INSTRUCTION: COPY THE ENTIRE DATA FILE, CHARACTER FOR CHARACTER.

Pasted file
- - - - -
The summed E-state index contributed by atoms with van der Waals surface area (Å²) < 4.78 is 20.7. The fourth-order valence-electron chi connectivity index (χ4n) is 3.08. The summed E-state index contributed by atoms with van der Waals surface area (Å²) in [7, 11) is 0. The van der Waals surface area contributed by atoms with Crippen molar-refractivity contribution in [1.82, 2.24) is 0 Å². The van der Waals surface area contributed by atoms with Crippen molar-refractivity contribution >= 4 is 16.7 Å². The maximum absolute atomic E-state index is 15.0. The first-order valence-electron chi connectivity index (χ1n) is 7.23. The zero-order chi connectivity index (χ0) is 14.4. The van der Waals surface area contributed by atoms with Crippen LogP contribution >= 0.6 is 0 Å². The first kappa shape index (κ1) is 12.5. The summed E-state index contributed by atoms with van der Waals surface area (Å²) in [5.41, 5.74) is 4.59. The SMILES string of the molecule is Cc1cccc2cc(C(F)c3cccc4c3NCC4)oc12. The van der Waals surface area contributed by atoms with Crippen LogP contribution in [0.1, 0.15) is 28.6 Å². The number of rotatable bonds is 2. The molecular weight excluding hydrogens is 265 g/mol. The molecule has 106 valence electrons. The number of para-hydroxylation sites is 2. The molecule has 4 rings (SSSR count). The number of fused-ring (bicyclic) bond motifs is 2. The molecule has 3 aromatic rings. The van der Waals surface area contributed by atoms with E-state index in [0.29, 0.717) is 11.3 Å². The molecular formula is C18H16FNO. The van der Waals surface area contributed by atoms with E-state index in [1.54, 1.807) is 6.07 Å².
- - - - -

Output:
The summed E-state index contributed by atoms with van der Waals surface area (Å²) < 4.78 is 20.7. The fourth-order valence-electron chi connectivity index (χ4n) is 3.08. The summed E-state index contributed by atoms with van der Waals surface area (Å²) in [7, 11) is 0. The van der Waals surface area contributed by atoms with Crippen molar-refractivity contribution in [1.82, 2.24) is 0 Å². The van der Waals surface area contributed by atoms with Crippen molar-refractivity contribution >= 4 is 16.7 Å². The maximum absolute atomic E-state index is 15.0. The first-order valence-electron chi connectivity index (χ1n) is 7.23. The zero-order chi connectivity index (χ0) is 14.4. The van der Waals surface area contributed by atoms with Crippen LogP contribution >= 0.6 is 0 Å². The first kappa shape index (κ1) is 12.5. The summed E-state index contributed by atoms with van der Waals surface area (Å²) in [5.41, 5.74) is 4.59. The SMILES string of the molecule is Cc1cccc2cc(C(F)c3cccc4c3NCC4)oc12. The van der Waals surface area contributed by atoms with Crippen LogP contribution in [0.1, 0.15) is 28.6 Å². The number of rotatable bonds is 2. The molecular weight excluding hydrogens is 265 g/mol. The molecule has 106 valence electrons. The number of para-hydroxylation sites is 2. The molecule has 4 rings (SSSR count). The number of fused-ring (bicyclic) bond motifs is 2. The molecule has 3 aromatic rings. The van der Waals surface area contributed by atoms with E-state index in [0.29, 0.717) is 11.3 Å². The molecular formula is C18H16FNO. The van der Waals surface area contributed by atoms with E-state index in [1.54, 1.807) is 6.07 Å².